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Bottom line is that these places have you over a barrel, most people are unwilling or unable to make another move and they know it. You may want to seek clarity from whoever oversees ALs where you live, an ombudsman? Around here staff seems to change regularly, including management, so if you can obfuscate and delay sometimes the changes they are pushing for may be forgotten.
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I already have one Cwillie. It is similar to what you are describing, I don't know if they are getting a kickback but would bet something is up if they are insisting that only two types are acceptable. They game me a printout of the two acceptable devices and I did ask for the policy/regulations that require this. I am really frustrated as she had to adjust to moving there and I also had to make other changes for her, and now this. It is not a safety issue is a narrowly interpreted rule.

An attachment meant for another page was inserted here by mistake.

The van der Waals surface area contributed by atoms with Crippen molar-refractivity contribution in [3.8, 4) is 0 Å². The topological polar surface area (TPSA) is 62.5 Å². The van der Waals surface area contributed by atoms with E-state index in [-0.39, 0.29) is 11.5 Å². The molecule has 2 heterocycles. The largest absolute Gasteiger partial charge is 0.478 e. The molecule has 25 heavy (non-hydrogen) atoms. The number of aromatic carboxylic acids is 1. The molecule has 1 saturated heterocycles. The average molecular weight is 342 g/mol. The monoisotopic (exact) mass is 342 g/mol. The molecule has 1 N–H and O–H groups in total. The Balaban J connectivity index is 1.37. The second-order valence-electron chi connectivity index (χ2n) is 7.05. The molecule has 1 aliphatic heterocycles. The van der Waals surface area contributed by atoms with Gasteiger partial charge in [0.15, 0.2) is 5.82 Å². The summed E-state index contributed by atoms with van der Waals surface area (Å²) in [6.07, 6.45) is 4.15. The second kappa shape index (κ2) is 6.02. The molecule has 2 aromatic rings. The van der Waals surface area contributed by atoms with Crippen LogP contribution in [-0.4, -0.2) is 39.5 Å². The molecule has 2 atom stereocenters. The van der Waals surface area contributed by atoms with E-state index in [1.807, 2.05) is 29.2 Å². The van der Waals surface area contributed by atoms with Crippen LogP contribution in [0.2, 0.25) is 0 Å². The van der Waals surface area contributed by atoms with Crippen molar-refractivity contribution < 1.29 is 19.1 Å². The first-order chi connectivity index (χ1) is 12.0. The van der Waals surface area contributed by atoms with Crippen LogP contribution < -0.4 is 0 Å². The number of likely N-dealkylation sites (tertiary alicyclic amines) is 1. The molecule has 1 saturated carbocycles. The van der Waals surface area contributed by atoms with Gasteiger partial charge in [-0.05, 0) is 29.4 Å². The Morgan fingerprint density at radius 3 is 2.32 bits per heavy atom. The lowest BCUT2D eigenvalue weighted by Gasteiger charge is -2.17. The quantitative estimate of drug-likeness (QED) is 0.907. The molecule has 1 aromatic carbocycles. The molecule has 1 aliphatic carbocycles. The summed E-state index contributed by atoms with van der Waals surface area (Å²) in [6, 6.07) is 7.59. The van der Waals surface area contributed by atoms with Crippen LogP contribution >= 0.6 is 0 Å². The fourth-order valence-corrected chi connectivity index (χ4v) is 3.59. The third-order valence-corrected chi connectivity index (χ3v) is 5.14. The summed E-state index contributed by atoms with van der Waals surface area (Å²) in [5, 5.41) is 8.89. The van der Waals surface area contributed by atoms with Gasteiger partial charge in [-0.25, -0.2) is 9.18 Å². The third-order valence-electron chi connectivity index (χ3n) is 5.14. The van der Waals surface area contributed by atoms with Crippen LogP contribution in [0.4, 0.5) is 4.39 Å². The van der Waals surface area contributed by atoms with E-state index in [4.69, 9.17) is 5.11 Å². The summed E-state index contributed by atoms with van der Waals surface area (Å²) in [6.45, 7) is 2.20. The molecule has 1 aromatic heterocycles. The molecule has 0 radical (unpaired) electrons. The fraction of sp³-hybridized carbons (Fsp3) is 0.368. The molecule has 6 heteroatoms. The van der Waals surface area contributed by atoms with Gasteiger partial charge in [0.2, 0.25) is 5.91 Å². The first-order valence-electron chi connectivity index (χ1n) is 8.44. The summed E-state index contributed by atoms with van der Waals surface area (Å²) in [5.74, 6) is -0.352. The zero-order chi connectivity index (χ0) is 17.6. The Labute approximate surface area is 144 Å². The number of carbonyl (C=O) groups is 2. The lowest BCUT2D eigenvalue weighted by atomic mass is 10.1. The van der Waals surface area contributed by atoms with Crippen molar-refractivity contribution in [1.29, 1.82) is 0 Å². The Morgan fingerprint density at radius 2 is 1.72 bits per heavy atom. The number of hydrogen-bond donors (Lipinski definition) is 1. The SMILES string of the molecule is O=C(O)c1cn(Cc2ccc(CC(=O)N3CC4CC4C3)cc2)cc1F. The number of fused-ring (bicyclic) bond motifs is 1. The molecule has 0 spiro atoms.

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There are dozens of different ones available, you can probably see a good selection on amazon or simply if you google. The one my mom used had arms that slid under the mattress ans was held securely in place with straps tightened around the box springs. I think it was under $100 (CDN).

I would ask to see the written policy. Perhaps the AL is getting a kickback from the supplier?